Revision of a PIGINI Sirius C-griff

There is always something to do in our studio and revision jobs are the common thread.

We are currently working on a nice revision job, a Sirius of around 30 years old. Another great instrument, but due to old age and a lot of playing a revision is necessary. After such an overhaul, the instrument actually comes out nicer and richer than ever. Especially when you have built up a long history with the instrument.

The flaps and leather were completely worn out, hard and dehydrated, the glue released ‘too’ easily after years of loyal service. The instrument looked quite used, which I always find positive.

After removing the valves and various cover plates you can nicely get into all corners of the instrument to clean everything that is not possible in the assembled state. This is just the beginning. The bass side still has to be completely dismantled and all tongues also go off the blocks to be completely cleaned. Ultimately, they shine more beautifully than new.

Then it is quite a job to find the right learners together, not too wide, the right thickness, not too flexible or not too stiff … after this strict selection it is time to stick all the learners on the tongue houses and where needed to be fitted with a thin metal spring, which in Italian is called ‘contropelli’ (freely translated: against hides). This is to support the leather so that it stays nicely connected to the tongue housing to seal the pull and push tongue.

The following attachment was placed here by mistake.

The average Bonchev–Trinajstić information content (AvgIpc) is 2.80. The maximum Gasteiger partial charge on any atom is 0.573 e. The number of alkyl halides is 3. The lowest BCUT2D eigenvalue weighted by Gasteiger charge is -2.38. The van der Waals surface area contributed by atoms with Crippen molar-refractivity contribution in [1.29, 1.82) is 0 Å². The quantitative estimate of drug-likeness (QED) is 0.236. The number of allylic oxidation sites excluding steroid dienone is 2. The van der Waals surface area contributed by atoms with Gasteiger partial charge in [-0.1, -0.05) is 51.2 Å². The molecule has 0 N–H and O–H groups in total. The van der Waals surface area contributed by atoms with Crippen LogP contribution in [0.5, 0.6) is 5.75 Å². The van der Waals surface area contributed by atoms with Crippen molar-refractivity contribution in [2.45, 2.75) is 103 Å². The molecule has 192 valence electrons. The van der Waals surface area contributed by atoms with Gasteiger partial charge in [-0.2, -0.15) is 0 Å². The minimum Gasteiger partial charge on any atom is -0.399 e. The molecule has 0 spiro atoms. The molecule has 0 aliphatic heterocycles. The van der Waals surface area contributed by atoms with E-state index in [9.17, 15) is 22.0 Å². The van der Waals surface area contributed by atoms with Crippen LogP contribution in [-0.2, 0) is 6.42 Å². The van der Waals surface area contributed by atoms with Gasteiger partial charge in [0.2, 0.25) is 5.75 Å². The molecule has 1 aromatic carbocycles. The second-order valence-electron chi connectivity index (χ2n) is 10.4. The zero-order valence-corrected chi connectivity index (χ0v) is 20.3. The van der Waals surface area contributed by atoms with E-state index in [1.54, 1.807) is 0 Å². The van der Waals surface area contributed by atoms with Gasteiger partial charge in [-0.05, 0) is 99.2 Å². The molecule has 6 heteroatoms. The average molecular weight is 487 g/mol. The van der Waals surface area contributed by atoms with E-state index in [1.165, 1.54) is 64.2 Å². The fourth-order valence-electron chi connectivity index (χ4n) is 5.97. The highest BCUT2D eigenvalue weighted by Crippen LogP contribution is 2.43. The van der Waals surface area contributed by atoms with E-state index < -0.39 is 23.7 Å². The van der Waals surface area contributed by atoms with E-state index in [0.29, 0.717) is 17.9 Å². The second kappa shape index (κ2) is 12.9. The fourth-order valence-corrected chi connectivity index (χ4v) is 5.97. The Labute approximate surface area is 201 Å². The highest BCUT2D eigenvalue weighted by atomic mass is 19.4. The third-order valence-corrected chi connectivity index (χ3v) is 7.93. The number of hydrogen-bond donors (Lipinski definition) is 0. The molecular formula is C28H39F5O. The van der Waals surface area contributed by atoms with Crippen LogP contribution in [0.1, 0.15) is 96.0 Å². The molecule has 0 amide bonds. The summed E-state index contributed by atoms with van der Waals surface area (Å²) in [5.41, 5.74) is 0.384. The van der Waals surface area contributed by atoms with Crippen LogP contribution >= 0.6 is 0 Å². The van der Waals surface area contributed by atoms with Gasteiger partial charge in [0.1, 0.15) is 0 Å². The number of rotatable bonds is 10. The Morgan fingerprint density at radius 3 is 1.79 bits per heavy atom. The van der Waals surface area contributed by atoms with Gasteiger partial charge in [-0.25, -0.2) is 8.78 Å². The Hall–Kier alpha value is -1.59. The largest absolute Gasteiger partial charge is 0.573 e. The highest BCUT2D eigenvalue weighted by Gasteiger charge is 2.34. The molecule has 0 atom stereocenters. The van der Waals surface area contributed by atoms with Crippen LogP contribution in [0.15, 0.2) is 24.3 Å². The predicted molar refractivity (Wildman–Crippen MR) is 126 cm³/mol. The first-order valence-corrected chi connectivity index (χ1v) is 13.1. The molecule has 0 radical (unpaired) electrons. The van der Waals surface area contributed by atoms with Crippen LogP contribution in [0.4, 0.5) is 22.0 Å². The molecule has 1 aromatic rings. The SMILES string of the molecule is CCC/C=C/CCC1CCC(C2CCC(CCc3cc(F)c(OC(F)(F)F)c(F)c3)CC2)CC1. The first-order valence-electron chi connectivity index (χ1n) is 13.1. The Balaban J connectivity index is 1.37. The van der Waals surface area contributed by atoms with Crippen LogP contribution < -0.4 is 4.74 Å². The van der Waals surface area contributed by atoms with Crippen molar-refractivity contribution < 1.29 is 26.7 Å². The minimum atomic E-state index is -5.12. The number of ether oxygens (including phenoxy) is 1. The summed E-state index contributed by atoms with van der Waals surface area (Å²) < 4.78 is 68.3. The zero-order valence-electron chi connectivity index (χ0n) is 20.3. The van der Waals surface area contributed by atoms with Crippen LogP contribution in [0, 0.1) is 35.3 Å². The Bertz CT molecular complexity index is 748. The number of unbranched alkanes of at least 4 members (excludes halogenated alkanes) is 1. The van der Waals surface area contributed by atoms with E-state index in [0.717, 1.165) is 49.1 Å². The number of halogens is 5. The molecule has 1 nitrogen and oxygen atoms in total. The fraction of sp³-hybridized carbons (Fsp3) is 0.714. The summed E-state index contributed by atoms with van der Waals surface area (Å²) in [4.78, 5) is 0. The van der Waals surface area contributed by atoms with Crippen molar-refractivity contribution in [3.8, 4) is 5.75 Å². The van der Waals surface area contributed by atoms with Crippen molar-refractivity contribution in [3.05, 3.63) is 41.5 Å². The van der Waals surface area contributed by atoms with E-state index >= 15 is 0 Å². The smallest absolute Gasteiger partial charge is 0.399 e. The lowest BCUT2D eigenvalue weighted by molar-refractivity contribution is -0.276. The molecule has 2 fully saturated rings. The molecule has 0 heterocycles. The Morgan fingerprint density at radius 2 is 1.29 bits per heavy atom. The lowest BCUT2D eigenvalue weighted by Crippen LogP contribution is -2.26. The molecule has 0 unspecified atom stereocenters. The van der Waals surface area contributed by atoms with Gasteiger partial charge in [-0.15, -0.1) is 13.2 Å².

After that the waxing of the tongues on the blocks can start, perhaps the most beautiful part of the revision, a very precise job, because the wax may not touch the tongues or the teachings. A Sirius button accordion is chock full of tongues … on the right there are 64 tones, 4 choirs (4/8/8 cass./16 cass.) And each tongue house is equipped with a pull and a push tongue.

This data gives the following sum: 64 (tones) x 4 (corn) x 2 (pull and push tongue) = 512 tongues! at the right. There are fewer tongues on the left, only 372. So together there are 512 + 372 = 884 tongues in a PIGINI Sirius.

Also nice to know: an instrument like this contains around 12,000 parts! That explains why it is such a time-consuming job. In a following article more about our studio activities. And those who don’t fully understand, feel free to contact us for answers to all your questions.

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